Soon after Myanmar’s de facto leader Aung San Suu Kyi started her second year in office in 2017, then-finance minister Kyaw Win proclaimed that the economy was like an airplane at full throttle on a runway “ready to take off.”
Fast forward two years and with general elections looming in 2020, the promised economic lift-off has not yet materialized due to a combination of unfavorable politics and poor policy implementation that has kept investors away.
Suu Kyi’s government has given greater priority to the economy since a reshuffle last year that, among other things, installed a private sector oriented finance chief and a new investment czar.
Until then, the one-time pro-democracy icon had arguably overlooked economic reform in pursuit of her signature peace process initiative.
In the past year, a new ministry was created specifically to attract foreign investment while a number of previously closed economic sectors were opened to more foreign participation, including banking, education, insurance and retail.
But the local business community is still frustrated with the slow pace of reforming one of Asia’s most laggard economies, the legacy of decades of military misrule.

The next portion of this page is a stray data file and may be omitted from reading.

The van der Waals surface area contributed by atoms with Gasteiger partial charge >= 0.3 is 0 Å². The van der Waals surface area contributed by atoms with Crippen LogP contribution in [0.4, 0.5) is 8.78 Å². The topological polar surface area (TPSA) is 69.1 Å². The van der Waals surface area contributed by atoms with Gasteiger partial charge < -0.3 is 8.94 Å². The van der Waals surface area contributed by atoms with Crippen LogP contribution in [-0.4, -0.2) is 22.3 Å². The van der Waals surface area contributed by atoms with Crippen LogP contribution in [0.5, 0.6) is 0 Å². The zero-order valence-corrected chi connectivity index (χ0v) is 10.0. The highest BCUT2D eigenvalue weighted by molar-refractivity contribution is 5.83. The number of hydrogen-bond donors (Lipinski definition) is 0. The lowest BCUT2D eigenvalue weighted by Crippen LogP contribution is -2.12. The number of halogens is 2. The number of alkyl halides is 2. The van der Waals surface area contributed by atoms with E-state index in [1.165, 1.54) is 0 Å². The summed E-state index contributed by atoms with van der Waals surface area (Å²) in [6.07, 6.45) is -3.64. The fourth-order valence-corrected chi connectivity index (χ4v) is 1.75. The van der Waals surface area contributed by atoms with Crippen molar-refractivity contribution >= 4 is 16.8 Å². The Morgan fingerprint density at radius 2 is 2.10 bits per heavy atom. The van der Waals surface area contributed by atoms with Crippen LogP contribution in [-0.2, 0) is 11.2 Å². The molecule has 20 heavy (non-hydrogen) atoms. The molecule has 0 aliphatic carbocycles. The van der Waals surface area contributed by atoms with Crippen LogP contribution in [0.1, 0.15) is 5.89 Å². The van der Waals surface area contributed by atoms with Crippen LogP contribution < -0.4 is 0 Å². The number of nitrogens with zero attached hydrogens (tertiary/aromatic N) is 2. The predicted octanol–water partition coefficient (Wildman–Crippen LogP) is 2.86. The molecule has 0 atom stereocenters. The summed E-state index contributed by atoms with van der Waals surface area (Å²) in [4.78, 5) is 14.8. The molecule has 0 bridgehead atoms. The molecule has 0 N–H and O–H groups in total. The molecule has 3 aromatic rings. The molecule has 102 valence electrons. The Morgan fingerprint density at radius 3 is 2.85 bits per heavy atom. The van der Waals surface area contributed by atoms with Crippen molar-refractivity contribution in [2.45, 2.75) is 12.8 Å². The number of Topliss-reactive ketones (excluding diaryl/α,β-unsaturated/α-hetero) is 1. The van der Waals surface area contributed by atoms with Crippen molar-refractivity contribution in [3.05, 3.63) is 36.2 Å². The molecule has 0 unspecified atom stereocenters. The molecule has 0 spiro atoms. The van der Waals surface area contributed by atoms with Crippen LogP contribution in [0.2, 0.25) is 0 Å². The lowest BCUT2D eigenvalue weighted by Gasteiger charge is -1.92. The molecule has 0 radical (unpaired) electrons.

“While political crises are partly to blame … the economy was simply not a priority of the new government until recently,” said businessman Zaw Naing, owner of the local firm Mandalay Technology and a self-professed Suu Kyi supporter. “Many local businesses, especially small ones, are struggling to stay afloat right now.”
The government’s lagging economic management isn’t readily apparent in headline statistics, however.
The International Monetary Fund (IMF) expects Myanmar’s economy to grow 6.4% in the year period from September 2018-2019, a clip well above regional competitors and on pace with China, albeit off an exceptionally low base.